VetFamily: Phil Mickelson A Golfing Icon

Phil Mickelson

Many golf fans this week are looking for an encore from Phil Mickelson, Jr. at the Masters.

The sport certainly needed some good news last spring and it got it with Phil and his dramatic victory at the Masters. Phil delivered a performance that was as inspirational as it was a testament to family values and ultimately, a tribute to Phil’s Navy pilot father.

Always a crowd favorite, Phil in 2010 had to overcome extraordinary family adversity, while outshooting the best in the world on the legendary Augusta course. And winning it three times since 2004 has now made him a perennial fan favorite.

His place at the top comes in part to a father who trained him since he was 18 months old to always differentiate himself from the competition and, by example to honor those who serve. Phil has become one of the few successful left-handed golfers in the sport’s storied history. His support of traditional family values is widely known and greatly appreciated by fans and general public. His family-oriented charitable activities in support of those who serve are substantial.

Revered by fans and PGA Tour peers, Phil Jr. has a reputation for risk-taking perfectionism on the course, qualities synonymous with a Navy pilot mindset embodied by his father, who flew combat jets for the Navy. After his service, Phil Sr. became a commercial airline pilot, and had the opportunity to spend more time with his family. While family ski weekends almost qualified him for the U.S. Olympic Ski team, he passionately pursued golf with his son. And for four months, the youngster attentively watched his right-handed father hit balls before it was time to take some cuts himself. Surprisingly, when young Phil started to swing, he did so as a left hander. While Dad was demonstrating correct swing fundamentals, it seemed natural to mirror his father's right-handed swing. When Phil Sr. tried to move him to a right-hand swing, it was not to be. "After the third time" (left-handed), Phil Sr. said, "his swing was unlike anyone's I've ever seen for someone that young. We weren't going to fool around and change his swing."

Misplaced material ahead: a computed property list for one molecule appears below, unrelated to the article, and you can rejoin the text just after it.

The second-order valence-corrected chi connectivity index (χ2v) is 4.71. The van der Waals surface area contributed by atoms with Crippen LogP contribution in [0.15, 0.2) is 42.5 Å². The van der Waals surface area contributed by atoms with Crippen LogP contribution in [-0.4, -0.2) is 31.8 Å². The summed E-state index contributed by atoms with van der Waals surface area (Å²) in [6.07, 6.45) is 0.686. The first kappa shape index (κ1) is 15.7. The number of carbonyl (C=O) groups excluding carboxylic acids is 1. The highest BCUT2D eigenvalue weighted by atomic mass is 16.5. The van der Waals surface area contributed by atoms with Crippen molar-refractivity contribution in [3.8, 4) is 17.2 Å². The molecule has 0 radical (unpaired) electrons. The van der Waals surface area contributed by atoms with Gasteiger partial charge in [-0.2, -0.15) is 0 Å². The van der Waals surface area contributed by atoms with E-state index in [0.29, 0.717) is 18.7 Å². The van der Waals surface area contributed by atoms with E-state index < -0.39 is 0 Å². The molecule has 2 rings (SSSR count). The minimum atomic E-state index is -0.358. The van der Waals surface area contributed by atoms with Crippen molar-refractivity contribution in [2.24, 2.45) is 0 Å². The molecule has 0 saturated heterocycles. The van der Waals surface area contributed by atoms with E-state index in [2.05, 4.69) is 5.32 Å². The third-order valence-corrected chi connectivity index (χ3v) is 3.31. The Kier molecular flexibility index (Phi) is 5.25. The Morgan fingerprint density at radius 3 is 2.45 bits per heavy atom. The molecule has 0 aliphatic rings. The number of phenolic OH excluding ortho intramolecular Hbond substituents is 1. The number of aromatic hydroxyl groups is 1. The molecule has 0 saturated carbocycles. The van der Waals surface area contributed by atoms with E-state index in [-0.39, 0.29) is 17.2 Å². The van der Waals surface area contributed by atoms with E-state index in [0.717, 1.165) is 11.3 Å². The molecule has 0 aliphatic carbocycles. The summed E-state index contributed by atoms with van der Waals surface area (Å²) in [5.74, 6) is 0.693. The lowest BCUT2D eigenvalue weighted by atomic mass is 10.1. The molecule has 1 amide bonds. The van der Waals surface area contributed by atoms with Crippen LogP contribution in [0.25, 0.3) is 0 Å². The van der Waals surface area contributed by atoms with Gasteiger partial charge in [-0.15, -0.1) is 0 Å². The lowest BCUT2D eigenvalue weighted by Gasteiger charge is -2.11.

These days finds Phil Sr. in the golf business as well. His family-run business (with his wife Mary), Sportscopes, is operated by the Mickelson Group, Inc. The signature products manufactured is a great spectator tool at golf tournaments. These metal, hand-held periscopes are extendable and provide clear, magnified, unobstructed views over crowded galleries at golf tournaments and other events. They consist of fine glass prisms, highly polished glass lenses, a focusing eyepiece, height extension system, detachable plastic handle, and a carry case.

Had rival Tiger Woods not taken the PGA Tour by storm in 1996, few doubt Mickelson would be considered the very best of this current generation of golfers. Always at the top or near the top of the leaderboard, for a while, however, he garnered the distinction of “best golfer not to win a major” – that is, until 2004, when he won his first green jacket at the Masters.

Now, he’s got three of those famous green jackets in the trophy case back home, including a PGA Championship title along the way, and the critics have been silenced.

His wife Amy (with Phil, left) has been there for all of it. They met as college sweethearts at Arizona State, and have been married since 1996. In 1999, while in a neck-and-neck struggle with the late Payne Stewart at the U.S. Open in Pinehurst, N.C., Phil stunned the golf world by saying he would walk off the course if his expectant wife gave birth during the tournament. Buzz about Phil’s decision persisted through the last day of the tournament. Phil unfortunately lost in a thriller, but Amy gave birth to Amanda early that following week, and Phil’s public dedication to “family first” was solidified.